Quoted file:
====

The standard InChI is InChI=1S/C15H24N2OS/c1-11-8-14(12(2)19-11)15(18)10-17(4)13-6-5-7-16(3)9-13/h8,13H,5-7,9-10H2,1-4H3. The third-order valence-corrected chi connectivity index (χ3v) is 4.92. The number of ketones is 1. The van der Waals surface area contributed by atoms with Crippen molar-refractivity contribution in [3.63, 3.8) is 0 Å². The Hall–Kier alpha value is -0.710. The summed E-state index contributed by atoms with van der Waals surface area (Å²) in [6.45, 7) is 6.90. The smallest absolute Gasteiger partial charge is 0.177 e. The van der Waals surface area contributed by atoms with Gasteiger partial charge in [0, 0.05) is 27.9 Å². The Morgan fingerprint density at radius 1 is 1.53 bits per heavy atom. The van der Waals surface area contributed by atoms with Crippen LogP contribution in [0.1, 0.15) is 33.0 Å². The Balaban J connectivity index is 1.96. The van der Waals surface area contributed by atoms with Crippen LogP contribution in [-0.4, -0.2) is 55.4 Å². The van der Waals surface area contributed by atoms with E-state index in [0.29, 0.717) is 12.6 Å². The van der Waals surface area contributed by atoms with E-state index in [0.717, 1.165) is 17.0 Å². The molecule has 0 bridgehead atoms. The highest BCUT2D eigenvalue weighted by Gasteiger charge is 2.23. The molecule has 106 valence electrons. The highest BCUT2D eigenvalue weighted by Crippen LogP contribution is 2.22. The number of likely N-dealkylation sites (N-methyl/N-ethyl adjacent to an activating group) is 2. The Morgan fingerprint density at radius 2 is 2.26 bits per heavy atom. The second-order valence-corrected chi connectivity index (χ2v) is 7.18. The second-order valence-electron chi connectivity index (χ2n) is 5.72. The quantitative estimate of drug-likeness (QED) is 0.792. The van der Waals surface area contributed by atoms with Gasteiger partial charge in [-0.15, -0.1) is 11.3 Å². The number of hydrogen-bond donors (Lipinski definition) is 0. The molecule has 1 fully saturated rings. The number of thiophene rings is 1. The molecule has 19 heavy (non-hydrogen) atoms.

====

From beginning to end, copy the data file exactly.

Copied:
The standard InChI is InChI=1S/C15H24N2OS/c1-11-8-14(12(2)19-11)15(18)10-17(4)13-6-5-7-16(3)9-13/h8,13H,5-7,9-10H2,1-4H3. The third-order valence-corrected chi connectivity index (χ3v) is 4.92. The number of ketones is 1. The van der Waals surface area contributed by atoms with Crippen molar-refractivity contribution in [3.63, 3.8) is 0 Å². The Hall–Kier alpha value is -0.710. The summed E-state index contributed by atoms with van der Waals surface area (Å²) in [6.45, 7) is 6.90. The smallest absolute Gasteiger partial charge is 0.177 e. The van der Waals surface area contributed by atoms with Gasteiger partial charge in [0, 0.05) is 27.9 Å². The Morgan fingerprint density at radius 1 is 1.53 bits per heavy atom. The van der Waals surface area contributed by atoms with Crippen LogP contribution in [0.1, 0.15) is 33.0 Å². The Balaban J connectivity index is 1.96. The van der Waals surface area contributed by atoms with Crippen LogP contribution in [-0.4, -0.2) is 55.4 Å². The van der Waals surface area contributed by atoms with E-state index in [0.29, 0.717) is 12.6 Å². The van der Waals surface area contributed by atoms with E-state index in [0.717, 1.165) is 17.0 Å². The molecule has 0 bridgehead atoms. The highest BCUT2D eigenvalue weighted by Gasteiger charge is 2.23. The molecule has 106 valence electrons. The highest BCUT2D eigenvalue weighted by Crippen LogP contribution is 2.22. The number of likely N-dealkylation sites (N-methyl/N-ethyl adjacent to an activating group) is 2. The Morgan fingerprint density at radius 2 is 2.26 bits per heavy atom. The second-order valence-corrected chi connectivity index (χ2v) is 7.18. The second-order valence-electron chi connectivity index (χ2n) is 5.72. The quantitative estimate of drug-likeness (QED) is 0.792. The van der Waals surface area contributed by atoms with Gasteiger partial charge in [-0.15, -0.1) is 11.3 Å². The number of hydrogen-bond donors (Lipinski definition) is 0. The molecule has 1 fully saturated rings. The number of thiophene rings is 1. The molecule has 19 heavy (non-hydrogen) atoms.